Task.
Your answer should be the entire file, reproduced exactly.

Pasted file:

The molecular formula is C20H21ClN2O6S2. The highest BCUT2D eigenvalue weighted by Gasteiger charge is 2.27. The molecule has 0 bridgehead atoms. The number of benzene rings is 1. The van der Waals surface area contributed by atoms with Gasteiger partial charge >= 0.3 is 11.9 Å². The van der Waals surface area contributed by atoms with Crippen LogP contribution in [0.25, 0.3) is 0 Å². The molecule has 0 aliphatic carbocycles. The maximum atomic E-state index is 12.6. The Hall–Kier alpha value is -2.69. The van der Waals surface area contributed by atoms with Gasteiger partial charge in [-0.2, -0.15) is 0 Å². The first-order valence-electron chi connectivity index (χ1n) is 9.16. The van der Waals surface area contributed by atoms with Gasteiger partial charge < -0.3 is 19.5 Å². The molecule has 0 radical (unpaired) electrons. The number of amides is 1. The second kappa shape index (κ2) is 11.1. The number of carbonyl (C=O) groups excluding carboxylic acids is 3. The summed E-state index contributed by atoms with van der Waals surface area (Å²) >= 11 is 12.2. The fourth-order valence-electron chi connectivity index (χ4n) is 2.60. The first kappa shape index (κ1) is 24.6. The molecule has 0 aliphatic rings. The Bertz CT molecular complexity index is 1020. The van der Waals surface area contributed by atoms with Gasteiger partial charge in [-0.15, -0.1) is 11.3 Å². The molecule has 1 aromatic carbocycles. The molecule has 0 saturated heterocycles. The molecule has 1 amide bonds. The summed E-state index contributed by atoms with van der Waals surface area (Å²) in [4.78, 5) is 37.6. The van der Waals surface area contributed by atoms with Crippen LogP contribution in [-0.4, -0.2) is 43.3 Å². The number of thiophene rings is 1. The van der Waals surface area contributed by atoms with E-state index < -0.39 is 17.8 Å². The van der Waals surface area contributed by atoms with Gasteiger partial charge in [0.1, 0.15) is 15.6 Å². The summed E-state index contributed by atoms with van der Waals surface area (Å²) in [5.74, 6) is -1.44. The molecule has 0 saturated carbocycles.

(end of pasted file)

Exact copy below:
The molecular formula is C20H21ClN2O6S2. The highest BCUT2D eigenvalue weighted by Gasteiger charge is 2.27. The molecule has 0 bridgehead atoms. The number of benzene rings is 1. The van der Waals surface area contributed by atoms with Gasteiger partial charge >= 0.3 is 11.9 Å². The van der Waals surface area contributed by atoms with Crippen LogP contribution in [0.25, 0.3) is 0 Å². The molecule has 0 aliphatic carbocycles. The maximum atomic E-state index is 12.6. The Hall–Kier alpha value is -2.69. The van der Waals surface area contributed by atoms with Gasteiger partial charge in [-0.2, -0.15) is 0 Å². The first-order valence-electron chi connectivity index (χ1n) is 9.16. The van der Waals surface area contributed by atoms with Gasteiger partial charge < -0.3 is 19.5 Å². The molecule has 0 radical (unpaired) electrons. The number of amides is 1. The second kappa shape index (κ2) is 11.1. The number of carbonyl (C=O) groups excluding carboxylic acids is 3. The summed E-state index contributed by atoms with van der Waals surface area (Å²) >= 11 is 12.2. The fourth-order valence-electron chi connectivity index (χ4n) is 2.60. The first kappa shape index (κ1) is 24.6. The molecule has 0 aliphatic rings. The Bertz CT molecular complexity index is 1020. The van der Waals surface area contributed by atoms with Gasteiger partial charge in [-0.15, -0.1) is 11.3 Å². The molecule has 1 aromatic carbocycles. The molecule has 0 saturated heterocycles. The molecule has 1 amide bonds. The summed E-state index contributed by atoms with van der Waals surface area (Å²) in [4.78, 5) is 37.6. The van der Waals surface area contributed by atoms with Crippen LogP contribution in [-0.4, -0.2) is 43.3 Å². The number of thiophene rings is 1. The van der Waals surface area contributed by atoms with E-state index < -0.39 is 17.8 Å². The van der Waals surface area contributed by atoms with Gasteiger partial charge in [0.1, 0.15) is 15.6 Å². The summed E-state index contributed by atoms with van der Waals surface area (Å²) in [5.74, 6) is -1.44. The molecule has 0 saturated carbocycles.